Choosing childlessness Lifestyle: Some couples decide to devote their energies to careers, travel and each other, rather than having kids.

June 07, 1998|By Scott Smith | Scott Smith,KNIGHT RIDDER/TRIBUNE

They're an unobtrusive bunch - a lot like you, me and the couple next door. They work and play and laugh and cry as they trudge along on life's everyday treadmill.

But these people are different. Not better, not worse. Just different.

They hear the voice. The visceral voice that whispers an eternal, personal truth: No babies, no maybes.

They are married couples who have chosen not to have children. And there are millions of them quietly living fulfilling lives - and millions more on the way as American society evolves and gradually expands the boundaries that define traditional families.

The U.S. Census Bureau and some childless-by-choice organizations and support groups estimate that as many as 19 percent of married couples choose not to have kids; a decade ago, that number was about 10 percent. But as more women have chosen careers over childbearing, and as birth-control options have become more efficient and accessible, more couples have confidently moved into the Kid-Free Zone.

These are people who volun-tarily paddle upstream in a world where children reside at the center of the familial galaxy. By con-sciously joining a minority group, they subject themselves to social stigma and scrutiny, and parental and peer pressure. Always, they hear the questions and unsolicited advice:

Do you have kids? Why not? You'll be sorry when you get older. You don't know what you're missing. That's a shame - you'd be such great parents. What? I'll never have grandkids? Who's going to take care of you when you're old? How can you be so selfish?

Why would healthy, happy, loving, fertile couples choose to omit children from their Great American Dream?

L "It's about freedom," says Abby Bohley. "Freedom of choice."

Bohley and her husband, Tom, are longtime DINKS (double income, no kids). They've been married for 34 years and decided early in the relationship to devote their personal energy to careers, traveling and each other. When Abby became physically unable to have kids about 10 years into their marriage, the couple revisited their choice, discussed adoption and confirmed their original feelings.

"I consider myself blessed," Abby Bohley says. "I've been able to do so many things that have enhanced my life, things that wouldn't have been possible if we'd had kids.

"As a couple, we are incredibly close. We invest a lot in our relationship, and we enjoy it. A lot of our contemporaries who are grandparents are always talking about how old they are. But frankly, I feel pretty damn young. I don't have kids or grandkids to determine how old I am - I don't feel stereotyped: 'Oh, you're a grandma.' "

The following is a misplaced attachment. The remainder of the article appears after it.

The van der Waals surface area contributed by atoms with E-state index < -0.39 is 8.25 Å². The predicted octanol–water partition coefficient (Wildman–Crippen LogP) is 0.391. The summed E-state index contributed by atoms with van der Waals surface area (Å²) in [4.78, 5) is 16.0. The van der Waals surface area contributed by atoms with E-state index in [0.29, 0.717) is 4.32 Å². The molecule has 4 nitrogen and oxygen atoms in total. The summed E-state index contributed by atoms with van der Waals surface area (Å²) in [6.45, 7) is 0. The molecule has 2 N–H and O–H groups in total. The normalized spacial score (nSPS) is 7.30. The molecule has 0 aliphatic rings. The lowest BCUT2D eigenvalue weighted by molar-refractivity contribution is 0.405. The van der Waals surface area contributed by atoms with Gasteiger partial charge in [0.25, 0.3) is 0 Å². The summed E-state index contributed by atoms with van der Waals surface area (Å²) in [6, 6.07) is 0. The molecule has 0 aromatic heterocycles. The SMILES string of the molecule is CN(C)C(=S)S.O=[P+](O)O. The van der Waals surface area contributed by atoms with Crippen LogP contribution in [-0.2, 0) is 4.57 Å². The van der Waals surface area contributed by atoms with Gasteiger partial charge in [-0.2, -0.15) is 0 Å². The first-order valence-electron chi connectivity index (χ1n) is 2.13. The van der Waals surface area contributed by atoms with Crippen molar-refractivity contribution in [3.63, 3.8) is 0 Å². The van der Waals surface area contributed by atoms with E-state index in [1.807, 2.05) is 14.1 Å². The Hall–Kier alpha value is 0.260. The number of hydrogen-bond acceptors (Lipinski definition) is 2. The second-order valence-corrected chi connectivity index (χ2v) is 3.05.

That forever-young feeling is only one benefit mentioned by child-free couples. Among the pluses: Increased intimacy with their spouse. More money in the bank - simple math: It costs about $210,000 for a middle-income family to raise a child to age 17, according to a recent study by U.S. News & World Report. More spontaneity and flexibility. More time to spend on careers, hobbies and volunteer work. More sleep and less stress. And, topping the list for many couples: more travel, travel, travel.

For the Bohleys and other local childless-by-choice couples, travel means much more than a once-a-year foray to Grandma's house. It's a way of life. Andria and Mike Allen, who are in their 30s and have been married three years, climbed a dozen 14,000-foot mountains and went on three backpacking trips last summer; Andria says they spend every weekend skiing, hiking or climbing.

Abby Bohley says: "I can't tell you the number of people who watched as we were going to places like Morocco and South America, and they'd say, 'You're smarter than us.' They were in their 30s and had teen-agers and here we were, doing all these fun things."

However, choosing to remain childless is not without drawbacks.

Andria Allen says she thinks parenthood helps people become more tolerant, mellow and selfless, which means it's important for childless-by-choice couples to find other ways to grow and mature.

"But I think there are a lot of jobs and volunteer opportunities you can take advantage of. There are ways to keep in touch with what's going on in the world without being totally self-centered and maintain a sense of humility without having to have kids to do so," Allen says.

So who are these people who have chosen the childless path?

They are rarely misanthropes or misfits. They are merely folks who have chosen a simple lifestyle with relatively few moving parts, people who have found fulfillment in places other than cribs and strollers.

Most are too busy doing their own thing to proselytize, although a few zealots display bumper stickers that smugly proclaim, "No Babies on Board," or "THINKER: Two Healthy Incomes, No Kids, Early Retirement."

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